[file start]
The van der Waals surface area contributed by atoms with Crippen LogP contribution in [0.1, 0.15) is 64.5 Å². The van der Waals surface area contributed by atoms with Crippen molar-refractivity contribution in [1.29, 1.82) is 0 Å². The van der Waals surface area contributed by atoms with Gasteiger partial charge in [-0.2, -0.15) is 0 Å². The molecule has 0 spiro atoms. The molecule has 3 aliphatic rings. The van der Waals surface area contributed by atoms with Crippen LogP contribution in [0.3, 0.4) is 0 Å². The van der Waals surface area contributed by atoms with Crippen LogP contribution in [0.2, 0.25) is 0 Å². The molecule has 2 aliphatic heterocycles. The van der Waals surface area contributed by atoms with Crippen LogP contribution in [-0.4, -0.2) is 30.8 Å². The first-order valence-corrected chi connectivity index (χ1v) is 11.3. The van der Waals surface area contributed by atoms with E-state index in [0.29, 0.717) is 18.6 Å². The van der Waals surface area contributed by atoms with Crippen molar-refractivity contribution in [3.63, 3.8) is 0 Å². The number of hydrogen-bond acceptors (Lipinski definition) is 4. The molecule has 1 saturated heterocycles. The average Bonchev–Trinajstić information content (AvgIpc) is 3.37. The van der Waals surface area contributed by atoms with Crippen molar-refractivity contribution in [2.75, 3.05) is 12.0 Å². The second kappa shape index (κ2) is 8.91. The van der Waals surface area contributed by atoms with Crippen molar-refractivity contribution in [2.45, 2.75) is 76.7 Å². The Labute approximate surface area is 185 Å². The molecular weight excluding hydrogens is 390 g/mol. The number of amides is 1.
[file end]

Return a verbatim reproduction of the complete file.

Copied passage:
The van der Waals surface area contributed by atoms with Crippen LogP contribution in [0.1, 0.15) is 64.5 Å². The van der Waals surface area contributed by atoms with Crippen molar-refractivity contribution in [1.29, 1.82) is 0 Å². The van der Waals surface area contributed by atoms with Gasteiger partial charge in [-0.2, -0.15) is 0 Å². The molecule has 0 spiro atoms. The molecule has 3 aliphatic rings. The van der Waals surface area contributed by atoms with Crippen LogP contribution in [0.3, 0.4) is 0 Å². The van der Waals surface area contributed by atoms with Crippen LogP contribution in [0.2, 0.25) is 0 Å². The molecule has 2 aliphatic heterocycles. The van der Waals surface area contributed by atoms with Crippen LogP contribution in [-0.4, -0.2) is 30.8 Å². The first-order valence-corrected chi connectivity index (χ1v) is 11.3. The van der Waals surface area contributed by atoms with E-state index in [0.29, 0.717) is 18.6 Å². The van der Waals surface area contributed by atoms with Crippen molar-refractivity contribution in [3.63, 3.8) is 0 Å². The number of hydrogen-bond acceptors (Lipinski definition) is 4. The molecule has 1 saturated heterocycles. The average Bonchev–Trinajstić information content (AvgIpc) is 3.37. The van der Waals surface area contributed by atoms with Crippen molar-refractivity contribution in [2.75, 3.05) is 12.0 Å². The second kappa shape index (κ2) is 8.91. The van der Waals surface area contributed by atoms with Crippen molar-refractivity contribution in [2.45, 2.75) is 76.7 Å². The Labute approximate surface area is 185 Å². The molecular weight excluding hydrogens is 390 g/mol. The number of amides is 1.